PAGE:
***DRAFT*** Jeff Schiller
1. As we build Public Key Infrastructure (PKI) one of the critical
issues that comes up is how an institutions private key is protected. This document attempts to go over the issues and technologies available to an institution.
1.1. Protection schemes can be broken into two basic classes.
A) Schemes where no human ever has access to the raw private
B) Schemes where a human may have access to the raw private key.
Schemes where no human ever has the key are obviously stronger from a security perspective. You don't have to depend on and trust
any one person. Put another way, schemes where a person does have
access to the key requires that that person be extremely
trusted. They will be in a position to abuse their trust by
creating any number of bogus certificates. If a root key is so
abused, recovery may be difficult as it may require the
re-issuance of all certificates within the
institution. Furthermore it may be difficult to determine whether
or not abuse has occurred, particularly if only a few bogus
certificates are ever created (presumably for a focused
Even in schemes where no human has access to the key, trust is
still a factor because some set of people will ultimately (either
singly, or jointly via dual-control technologies) be able to make
use of the key to issue certificates, legitimate or
otherwise. However audit controls are easier to provide in systems
where no human has the key directly, so it is easier to detect
1.2. Another way to divide.
Just as it is critically important to trust the humans involved in
the control of the private key, it is also important to understand
the physical and logical protections that are used to protect the
key from illegitimate use by others, aka being stolen.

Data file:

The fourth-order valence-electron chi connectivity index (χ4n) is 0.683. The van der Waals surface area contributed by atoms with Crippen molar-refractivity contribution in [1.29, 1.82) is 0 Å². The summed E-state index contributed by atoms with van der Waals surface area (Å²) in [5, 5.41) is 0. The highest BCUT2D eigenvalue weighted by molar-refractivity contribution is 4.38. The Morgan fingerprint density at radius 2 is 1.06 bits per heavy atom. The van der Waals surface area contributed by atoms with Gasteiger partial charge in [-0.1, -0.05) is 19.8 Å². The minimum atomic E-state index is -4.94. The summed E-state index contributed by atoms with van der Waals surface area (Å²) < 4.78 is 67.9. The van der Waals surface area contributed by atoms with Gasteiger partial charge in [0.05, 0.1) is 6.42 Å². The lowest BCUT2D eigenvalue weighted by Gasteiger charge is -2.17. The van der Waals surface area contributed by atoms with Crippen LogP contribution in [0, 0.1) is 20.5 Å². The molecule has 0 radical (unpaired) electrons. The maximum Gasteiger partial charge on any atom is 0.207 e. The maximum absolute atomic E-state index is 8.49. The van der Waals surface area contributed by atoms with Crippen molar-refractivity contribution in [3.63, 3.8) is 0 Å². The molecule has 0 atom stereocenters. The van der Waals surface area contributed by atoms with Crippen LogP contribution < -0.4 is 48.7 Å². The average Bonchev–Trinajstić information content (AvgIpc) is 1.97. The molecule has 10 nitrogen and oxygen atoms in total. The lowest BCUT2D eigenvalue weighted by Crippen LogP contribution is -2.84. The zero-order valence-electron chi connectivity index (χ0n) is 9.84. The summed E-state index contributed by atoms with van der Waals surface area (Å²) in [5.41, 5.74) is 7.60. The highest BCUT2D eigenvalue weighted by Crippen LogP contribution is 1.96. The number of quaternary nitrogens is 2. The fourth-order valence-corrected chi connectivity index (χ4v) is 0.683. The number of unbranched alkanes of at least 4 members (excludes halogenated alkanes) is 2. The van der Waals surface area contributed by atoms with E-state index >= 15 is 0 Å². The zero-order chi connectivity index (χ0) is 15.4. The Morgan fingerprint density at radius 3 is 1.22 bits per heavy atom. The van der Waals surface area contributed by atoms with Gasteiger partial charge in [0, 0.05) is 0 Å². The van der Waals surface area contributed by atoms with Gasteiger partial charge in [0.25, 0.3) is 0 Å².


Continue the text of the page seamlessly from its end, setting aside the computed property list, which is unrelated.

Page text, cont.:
Solutions can be viewed on a spectrum based on how well they
protect the private key. At the bottom of the spectrum is storing
the key in a file on a network connected computer. This exposes
the key to the risk of being compromised by anyone who can login
to the system, legitimate or otherwise. Given the sorry state of
computer system security, particularly for network connected
computers, it is highly likely that a key stored in this fashion
will be compromised.
At the other extreme are systems that store the private key in a
hardware device which itself requires a hardware token to
operate. In this type of system compromise requires that the
device itself be stolen and the necessary tokens to activate it
must also be acquired.
Another thing to consider is that some systems will only need
access to the private key when an authorized operator is
explicitly making use of the private key (aka signing a
certificate). However other systems may be on-line, being
available to sign certificates without human intervention.
1.3 Key Recovery
Any system that stores private keys can fail. This is particularly
true to hardware systems. Yet it must be possible to prevent the
loss of the private key under failure circumstances.
Therefore some form of key recovery is necessary in order to deal
Key Recovery schemes used in systems where no human should ever
have access to the private key must maintain this property.
2. A survey of possible strategies
2.1 Systems where humans can have access to the key
There are many approaches that can be used to protect a private
key where authorized users may have access to the key, but
unauthorized users are prohibited from having access.
2.1.2 Storing the key in a file
Perhaps the simplest approach is storing the private key in a disk
file on the CA computer system. With this type of system the
computer must be maintained in a secure fashion and the backups
must also be protected as they will contain a copy of the private
***This is the least recommended solution***
Given the state of modern computer systems security, this method
is likely not appropriate for sensitive CA's unless the computer
is never connected to a network. A variant of this type of
solution is to use two computers connected via a serial
cable. This is discussed in section [FORWARD REFERENCE]
2.1.3 Storing the key encrypted in a file
A variant of (2.1.2) this approach has the file encrypted using a